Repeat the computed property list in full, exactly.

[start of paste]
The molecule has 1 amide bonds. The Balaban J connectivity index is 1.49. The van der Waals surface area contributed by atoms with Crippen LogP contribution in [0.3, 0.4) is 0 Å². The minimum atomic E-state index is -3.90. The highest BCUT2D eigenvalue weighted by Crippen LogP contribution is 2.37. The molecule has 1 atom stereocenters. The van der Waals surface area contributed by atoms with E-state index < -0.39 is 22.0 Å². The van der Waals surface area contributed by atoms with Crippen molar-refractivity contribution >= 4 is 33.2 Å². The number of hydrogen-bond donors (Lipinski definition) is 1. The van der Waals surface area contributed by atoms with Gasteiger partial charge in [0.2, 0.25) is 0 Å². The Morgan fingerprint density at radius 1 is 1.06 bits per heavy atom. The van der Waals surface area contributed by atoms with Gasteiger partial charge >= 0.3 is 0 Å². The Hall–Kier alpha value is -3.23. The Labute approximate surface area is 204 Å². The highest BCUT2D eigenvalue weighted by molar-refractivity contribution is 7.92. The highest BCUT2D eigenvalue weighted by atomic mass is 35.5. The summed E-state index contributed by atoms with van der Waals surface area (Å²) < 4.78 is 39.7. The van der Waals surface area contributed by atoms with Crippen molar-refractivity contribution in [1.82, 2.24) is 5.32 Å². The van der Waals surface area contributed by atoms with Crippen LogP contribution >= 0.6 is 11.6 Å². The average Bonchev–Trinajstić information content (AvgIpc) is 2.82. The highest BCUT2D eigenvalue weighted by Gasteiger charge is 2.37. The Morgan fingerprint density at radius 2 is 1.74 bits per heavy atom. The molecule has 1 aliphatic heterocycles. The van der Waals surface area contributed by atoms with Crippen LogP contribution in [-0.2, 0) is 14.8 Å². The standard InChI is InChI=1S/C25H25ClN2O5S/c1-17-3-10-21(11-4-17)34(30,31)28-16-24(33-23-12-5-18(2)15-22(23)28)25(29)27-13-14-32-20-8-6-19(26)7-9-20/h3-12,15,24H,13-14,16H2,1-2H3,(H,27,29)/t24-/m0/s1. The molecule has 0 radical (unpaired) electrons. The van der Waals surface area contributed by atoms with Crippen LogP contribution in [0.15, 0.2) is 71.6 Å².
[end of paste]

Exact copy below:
The molecule has 1 amide bonds. The Balaban J connectivity index is 1.49. The van der Waals surface area contributed by atoms with Crippen LogP contribution in [0.3, 0.4) is 0 Å². The minimum atomic E-state index is -3.90. The highest BCUT2D eigenvalue weighted by Crippen LogP contribution is 2.37. The molecule has 1 atom stereocenters. The van der Waals surface area contributed by atoms with E-state index < -0.39 is 22.0 Å². The van der Waals surface area contributed by atoms with Crippen molar-refractivity contribution >= 4 is 33.2 Å². The number of hydrogen-bond donors (Lipinski definition) is 1. The van der Waals surface area contributed by atoms with Gasteiger partial charge in [0.2, 0.25) is 0 Å². The Morgan fingerprint density at radius 1 is 1.06 bits per heavy atom. The van der Waals surface area contributed by atoms with Gasteiger partial charge >= 0.3 is 0 Å². The Hall–Kier alpha value is -3.23. The Labute approximate surface area is 204 Å². The highest BCUT2D eigenvalue weighted by molar-refractivity contribution is 7.92. The highest BCUT2D eigenvalue weighted by atomic mass is 35.5. The summed E-state index contributed by atoms with van der Waals surface area (Å²) < 4.78 is 39.7. The van der Waals surface area contributed by atoms with Crippen molar-refractivity contribution in [1.82, 2.24) is 5.32 Å². The van der Waals surface area contributed by atoms with Crippen LogP contribution >= 0.6 is 11.6 Å². The average Bonchev–Trinajstić information content (AvgIpc) is 2.82. The highest BCUT2D eigenvalue weighted by Gasteiger charge is 2.37. The Morgan fingerprint density at radius 2 is 1.74 bits per heavy atom. The molecule has 1 aliphatic heterocycles. The van der Waals surface area contributed by atoms with Crippen LogP contribution in [-0.2, 0) is 14.8 Å². The standard InChI is InChI=1S/C25H25ClN2O5S/c1-17-3-10-21(11-4-17)34(30,31)28-16-24(33-23-12-5-18(2)15-22(23)28)25(29)27-13-14-32-20-8-6-19(26)7-9-20/h3-12,15,24H,13-14,16H2,1-2H3,(H,27,29)/t24-/m0/s1. The molecule has 0 radical (unpaired) electrons. The van der Waals surface area contributed by atoms with Crippen LogP contribution in [0.15, 0.2) is 71.6 Å².